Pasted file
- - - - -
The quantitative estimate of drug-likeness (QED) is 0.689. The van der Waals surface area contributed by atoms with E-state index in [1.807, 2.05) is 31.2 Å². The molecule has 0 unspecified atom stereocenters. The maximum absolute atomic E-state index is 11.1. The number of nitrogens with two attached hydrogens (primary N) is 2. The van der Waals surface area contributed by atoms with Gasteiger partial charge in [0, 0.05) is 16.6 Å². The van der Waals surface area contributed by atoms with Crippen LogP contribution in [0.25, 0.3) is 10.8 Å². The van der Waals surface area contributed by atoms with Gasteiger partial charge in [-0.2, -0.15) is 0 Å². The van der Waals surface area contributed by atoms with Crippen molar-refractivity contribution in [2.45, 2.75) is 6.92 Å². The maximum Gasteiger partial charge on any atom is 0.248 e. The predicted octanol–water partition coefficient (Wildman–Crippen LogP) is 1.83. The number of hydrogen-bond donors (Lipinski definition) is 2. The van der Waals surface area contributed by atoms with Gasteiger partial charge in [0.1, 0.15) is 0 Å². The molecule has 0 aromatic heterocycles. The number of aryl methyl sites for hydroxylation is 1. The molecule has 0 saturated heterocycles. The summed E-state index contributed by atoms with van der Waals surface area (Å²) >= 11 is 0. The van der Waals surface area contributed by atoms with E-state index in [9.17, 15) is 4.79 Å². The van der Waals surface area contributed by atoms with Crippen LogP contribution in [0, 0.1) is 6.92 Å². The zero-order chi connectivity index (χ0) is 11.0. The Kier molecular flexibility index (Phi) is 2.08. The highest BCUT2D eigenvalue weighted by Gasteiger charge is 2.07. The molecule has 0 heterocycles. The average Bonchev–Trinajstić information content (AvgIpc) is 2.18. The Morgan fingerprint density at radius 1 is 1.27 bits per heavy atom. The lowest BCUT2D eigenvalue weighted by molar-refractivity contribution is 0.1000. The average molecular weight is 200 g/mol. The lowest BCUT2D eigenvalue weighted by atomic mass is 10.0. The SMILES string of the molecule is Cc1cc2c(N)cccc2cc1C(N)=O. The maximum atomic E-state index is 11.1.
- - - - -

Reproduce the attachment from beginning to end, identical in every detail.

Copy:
The quantitative estimate of drug-likeness (QED) is 0.689. The van der Waals surface area contributed by atoms with E-state index in [1.807, 2.05) is 31.2 Å². The molecule has 0 unspecified atom stereocenters. The maximum absolute atomic E-state index is 11.1. The number of nitrogens with two attached hydrogens (primary N) is 2. The van der Waals surface area contributed by atoms with Gasteiger partial charge in [0, 0.05) is 16.6 Å². The van der Waals surface area contributed by atoms with Crippen LogP contribution in [0.25, 0.3) is 10.8 Å². The van der Waals surface area contributed by atoms with Gasteiger partial charge in [-0.2, -0.15) is 0 Å². The van der Waals surface area contributed by atoms with Crippen molar-refractivity contribution in [2.45, 2.75) is 6.92 Å². The maximum Gasteiger partial charge on any atom is 0.248 e. The predicted octanol–water partition coefficient (Wildman–Crippen LogP) is 1.83. The number of hydrogen-bond donors (Lipinski definition) is 2. The van der Waals surface area contributed by atoms with Gasteiger partial charge in [0.1, 0.15) is 0 Å². The molecule has 0 aromatic heterocycles. The number of aryl methyl sites for hydroxylation is 1. The molecule has 0 saturated heterocycles. The summed E-state index contributed by atoms with van der Waals surface area (Å²) >= 11 is 0. The van der Waals surface area contributed by atoms with E-state index in [9.17, 15) is 4.79 Å². The van der Waals surface area contributed by atoms with Crippen LogP contribution in [0, 0.1) is 6.92 Å². The zero-order chi connectivity index (χ0) is 11.0. The Kier molecular flexibility index (Phi) is 2.08. The highest BCUT2D eigenvalue weighted by Gasteiger charge is 2.07. The molecule has 0 heterocycles. The average Bonchev–Trinajstić information content (AvgIpc) is 2.18. The Morgan fingerprint density at radius 1 is 1.27 bits per heavy atom. The lowest BCUT2D eigenvalue weighted by molar-refractivity contribution is 0.1000. The average molecular weight is 200 g/mol. The lowest BCUT2D eigenvalue weighted by atomic mass is 10.0. The SMILES string of the molecule is Cc1cc2c(N)cccc2cc1C(N)=O. The maximum atomic E-state index is 11.1.